RovaMatic (Mac/Win) The Rova Saxophone Quartet is an adventurous ensemble that has explored improvisational music since the late 1970s. Rarefaction also
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RovaMatic (Mac/Win) The Rova Saxophone Quartet is an adventurous ensemble that has explored improvisational music since the late 1970s. Rarefaction also

RovaMatic (Mac/Win)The Rova Saxophone Quartet is an adventurous ensemble that has explored improvisational music since the late 1970s. Rarefaction also has a reputation for being adventurous and experimental, and this synergy led to the production of RovaMatic (audio CD, $89; CD-ROM, $149). Noted sound designer Thomas DiMuzio undertook the project and recorded saxophonists Bruce Ackley (tenor, soprano), Steve Adams (sopranino, alto), Larry Ochs (tenor, sopranino), and Jon Raskin (baritone, sopranino, alto).

Roving through RovaMaticThe samples on RovaMatic were recorded in an acoustically live room for ambience, with Rova in a semicircle, its standard performance configuration. The group was close-miked in tandem along with stereo overhead microphones in an XY configuration.

RovaMatic has no multisamples, velocity switches, or pitch and tempo references. Instead, you get 16-bit, 44.1 kHz stereo performances in AIFF format that you can import into your DAW, audio editor, or sampler. The 284 sounds are compiled in eight categories, each with subcategories: Beds, Chords, Chronology Loops, Drones and Tones, Loops, Sax SFX, Solo Rova, and Trills. File sizes range from approximately 150 KB in the Short Chord section to between 16 and 19 MB in the Drone Solo and Chronology Loops sections.

Are You Adventurous?If you are seeking horn section hits and stabs in R&B, funk, and other mainstream styles, look elsewhere. RovaMatic is rife with unusual and outside improvisational playing, including whole-tone scales, abstract collective polyrhythmic explorations, and atypical tonguing techniques.

The sounds in Chronology Loops are carefully documented. Each loop has a main file and a folder with smaller, equal-length phrases snipped from the main file. For instance, Zonk Turns is an 8.9 MB performance that is divided into 14 smaller chunks. I love Zonk Turns for its insistent, percussive tonguing. The full file begins with two bars of one sax playing a fairly straight rhythm. As the performance continues, the others join in and create an outrageously polyrhythmic piece. The smaller loops isolate individual sections of the main file. Splicing these together can create some scintillating, rhythmic aural scenarios.

The Drones and Tones samples offer some real treats. The Eastern Chants folder contains five droning pieces in which the saxophones drift slightly above and below pitch for a chorused, quarter-tone effect. Drone Solos features a couple of very long files. Ceremonial Prelude is particularly good: each member of the quartet emerges for a brief solo, while the other three create shifting, atonal beds behind him. In Overtones, the players use a certain embouchure to bring out breathy, squeaking overtones.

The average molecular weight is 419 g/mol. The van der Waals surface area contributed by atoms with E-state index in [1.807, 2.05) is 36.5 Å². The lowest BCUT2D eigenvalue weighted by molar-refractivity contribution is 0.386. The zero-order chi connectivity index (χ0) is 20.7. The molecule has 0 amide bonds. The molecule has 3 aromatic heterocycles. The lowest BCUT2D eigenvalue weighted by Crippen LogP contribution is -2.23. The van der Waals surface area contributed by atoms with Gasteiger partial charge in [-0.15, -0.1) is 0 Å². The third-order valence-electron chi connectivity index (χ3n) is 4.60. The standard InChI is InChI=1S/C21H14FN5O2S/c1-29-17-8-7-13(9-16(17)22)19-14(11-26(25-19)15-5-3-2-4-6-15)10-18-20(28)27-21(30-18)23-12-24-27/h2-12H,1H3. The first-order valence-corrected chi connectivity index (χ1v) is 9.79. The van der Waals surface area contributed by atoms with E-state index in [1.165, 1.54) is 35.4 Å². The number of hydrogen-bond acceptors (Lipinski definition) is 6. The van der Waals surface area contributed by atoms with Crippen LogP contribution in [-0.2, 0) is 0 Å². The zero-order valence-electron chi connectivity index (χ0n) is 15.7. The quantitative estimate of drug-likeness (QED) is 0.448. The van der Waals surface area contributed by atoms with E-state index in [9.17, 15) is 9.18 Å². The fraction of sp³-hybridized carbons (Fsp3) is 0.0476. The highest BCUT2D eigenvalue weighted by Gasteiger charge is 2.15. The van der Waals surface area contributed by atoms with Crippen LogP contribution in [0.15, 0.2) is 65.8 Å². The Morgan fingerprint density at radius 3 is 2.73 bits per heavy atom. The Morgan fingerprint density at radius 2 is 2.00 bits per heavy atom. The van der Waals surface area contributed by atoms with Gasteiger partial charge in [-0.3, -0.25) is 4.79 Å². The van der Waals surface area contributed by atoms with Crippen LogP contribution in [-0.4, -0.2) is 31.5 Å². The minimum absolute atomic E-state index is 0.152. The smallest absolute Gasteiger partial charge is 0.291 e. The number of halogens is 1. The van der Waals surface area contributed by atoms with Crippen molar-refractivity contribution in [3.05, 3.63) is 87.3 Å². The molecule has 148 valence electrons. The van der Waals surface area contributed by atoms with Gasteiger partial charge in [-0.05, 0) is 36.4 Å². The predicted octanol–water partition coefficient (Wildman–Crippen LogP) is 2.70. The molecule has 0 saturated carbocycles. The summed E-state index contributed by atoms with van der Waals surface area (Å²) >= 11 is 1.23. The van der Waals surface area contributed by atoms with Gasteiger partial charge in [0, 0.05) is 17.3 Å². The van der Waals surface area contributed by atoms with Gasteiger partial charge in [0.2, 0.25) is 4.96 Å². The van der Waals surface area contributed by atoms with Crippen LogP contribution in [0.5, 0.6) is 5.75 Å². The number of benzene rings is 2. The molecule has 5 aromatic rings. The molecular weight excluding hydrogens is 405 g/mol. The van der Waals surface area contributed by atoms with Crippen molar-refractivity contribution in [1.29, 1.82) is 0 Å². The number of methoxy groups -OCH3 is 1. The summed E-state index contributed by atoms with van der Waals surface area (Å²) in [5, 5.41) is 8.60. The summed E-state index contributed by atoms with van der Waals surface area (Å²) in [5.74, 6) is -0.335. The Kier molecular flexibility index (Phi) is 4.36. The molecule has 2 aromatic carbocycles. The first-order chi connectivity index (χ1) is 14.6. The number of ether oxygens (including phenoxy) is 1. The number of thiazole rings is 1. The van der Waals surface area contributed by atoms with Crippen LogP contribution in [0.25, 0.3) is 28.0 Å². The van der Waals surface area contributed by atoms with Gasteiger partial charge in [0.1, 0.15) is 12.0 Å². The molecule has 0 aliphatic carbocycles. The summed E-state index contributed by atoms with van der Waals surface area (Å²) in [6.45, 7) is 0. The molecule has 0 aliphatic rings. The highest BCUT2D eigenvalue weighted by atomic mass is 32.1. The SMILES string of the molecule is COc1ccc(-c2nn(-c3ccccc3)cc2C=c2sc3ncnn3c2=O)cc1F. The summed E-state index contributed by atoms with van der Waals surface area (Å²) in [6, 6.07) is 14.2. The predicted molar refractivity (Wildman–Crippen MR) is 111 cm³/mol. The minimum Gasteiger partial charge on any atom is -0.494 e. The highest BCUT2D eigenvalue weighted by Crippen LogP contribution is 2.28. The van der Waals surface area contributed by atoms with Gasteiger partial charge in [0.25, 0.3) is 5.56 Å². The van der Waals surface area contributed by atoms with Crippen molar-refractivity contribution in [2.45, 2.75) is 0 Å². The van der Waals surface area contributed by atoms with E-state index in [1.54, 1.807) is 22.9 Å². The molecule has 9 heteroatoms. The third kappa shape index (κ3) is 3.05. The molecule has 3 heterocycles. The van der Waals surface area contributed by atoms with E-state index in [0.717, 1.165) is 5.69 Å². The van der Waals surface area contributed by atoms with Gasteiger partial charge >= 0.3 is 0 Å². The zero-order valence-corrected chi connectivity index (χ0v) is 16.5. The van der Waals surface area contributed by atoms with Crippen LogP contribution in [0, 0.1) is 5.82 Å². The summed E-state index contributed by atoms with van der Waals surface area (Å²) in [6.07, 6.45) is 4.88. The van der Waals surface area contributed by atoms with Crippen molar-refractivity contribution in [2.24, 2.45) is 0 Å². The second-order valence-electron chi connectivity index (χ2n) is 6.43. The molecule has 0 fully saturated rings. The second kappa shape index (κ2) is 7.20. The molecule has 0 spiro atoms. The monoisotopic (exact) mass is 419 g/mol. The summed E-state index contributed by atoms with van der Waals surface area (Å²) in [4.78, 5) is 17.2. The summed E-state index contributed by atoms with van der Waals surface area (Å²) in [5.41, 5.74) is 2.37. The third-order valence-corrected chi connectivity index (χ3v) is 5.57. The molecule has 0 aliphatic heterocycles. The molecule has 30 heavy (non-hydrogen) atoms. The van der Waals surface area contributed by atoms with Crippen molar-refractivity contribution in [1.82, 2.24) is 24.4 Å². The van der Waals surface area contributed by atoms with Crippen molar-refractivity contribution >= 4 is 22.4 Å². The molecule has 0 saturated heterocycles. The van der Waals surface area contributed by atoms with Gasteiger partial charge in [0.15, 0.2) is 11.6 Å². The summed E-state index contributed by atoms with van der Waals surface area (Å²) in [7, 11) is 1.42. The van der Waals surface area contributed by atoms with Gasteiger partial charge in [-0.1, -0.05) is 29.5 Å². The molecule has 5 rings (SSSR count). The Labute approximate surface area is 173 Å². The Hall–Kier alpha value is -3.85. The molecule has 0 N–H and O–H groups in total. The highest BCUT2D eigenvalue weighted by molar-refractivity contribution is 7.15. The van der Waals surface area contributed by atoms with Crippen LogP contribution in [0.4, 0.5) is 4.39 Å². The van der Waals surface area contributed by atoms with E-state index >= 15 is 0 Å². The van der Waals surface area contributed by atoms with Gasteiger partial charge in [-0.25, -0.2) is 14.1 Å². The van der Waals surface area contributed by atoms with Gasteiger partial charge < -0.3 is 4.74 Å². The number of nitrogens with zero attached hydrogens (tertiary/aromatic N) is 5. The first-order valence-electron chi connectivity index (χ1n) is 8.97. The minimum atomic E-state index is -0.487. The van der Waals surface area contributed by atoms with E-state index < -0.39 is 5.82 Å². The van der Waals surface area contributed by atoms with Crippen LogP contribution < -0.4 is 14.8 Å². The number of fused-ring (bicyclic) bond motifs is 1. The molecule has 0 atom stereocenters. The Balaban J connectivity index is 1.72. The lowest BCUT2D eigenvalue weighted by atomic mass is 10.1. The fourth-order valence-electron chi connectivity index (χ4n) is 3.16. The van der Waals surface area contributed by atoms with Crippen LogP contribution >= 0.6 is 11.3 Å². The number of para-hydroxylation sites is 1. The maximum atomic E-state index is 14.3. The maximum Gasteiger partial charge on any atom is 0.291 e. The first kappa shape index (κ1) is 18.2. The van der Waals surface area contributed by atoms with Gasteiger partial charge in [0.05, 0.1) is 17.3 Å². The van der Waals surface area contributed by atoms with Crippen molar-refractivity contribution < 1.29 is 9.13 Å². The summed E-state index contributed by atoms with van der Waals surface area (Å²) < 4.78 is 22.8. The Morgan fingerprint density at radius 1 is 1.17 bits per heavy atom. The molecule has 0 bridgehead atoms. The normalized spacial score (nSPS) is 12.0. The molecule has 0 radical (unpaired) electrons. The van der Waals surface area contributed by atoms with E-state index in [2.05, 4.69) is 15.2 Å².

You get oodles of loops here - too many to describe in detail - and all of them possess engaging qualities. Two loops in the Loop Dedications folder are outstanding. Claude Monet has the quartet improvising different repeating motifs; one musician plays an ascending I-II-IV-V line in the alto range while another chatters in high tones above and the other two repeat lines in the tenor range. The 1.8 MB Don Van Vliet sample (named after the artist known as Captain Beefheart) again features percussive tonguing techniques that create a captivating ditty. The first Stories in Sound loop is good: a single horn enters with a pulsing rhythmic line for a few bars, then the others chime in with a backing bed, and another player takes over the pulsing line in a new key. The piece ends with a flurry of bold improvisation.

The Short Chords folder provides 18 files of staccato chord bursts. The Low Chord and Staggered Low Chords folders have some pretty daring sustained chords. None of the Chords folders has pitch or chord definitions; Rarefaction should have described this area of the disc in more detail.

The Noir folder has some all-too-brief minisoundtracks that evoke film noir and make you visualize a shadowy, black-and-white figure on the wall. The Machines folder contains two gems that defy description, but beautifully evoke machinelike qualities. Alternating Currents has a few powerful honking sustains. The two Laugh bits are great - four saxes making laughing noises is a delight.

Rova RavesRarefaction CDs always entertain me, and this playfully peculiar platter is no exception. The disc is not for the meek, and it occupies new turf. It's great for infusing your music with something different. Jazz musicians in particular will like this collection.

I recommend RovaMatic for compositional beds, for video and film soundtracks, and for creating incidental flybys that pique the ear. You can process these samples like mad to create something altogether new. As with all Rarefaction offerings, your imagination is the limit. Rarefaction offers MP3 samples of the disc on its Web site at www.rarefaction.com. Give them a listen.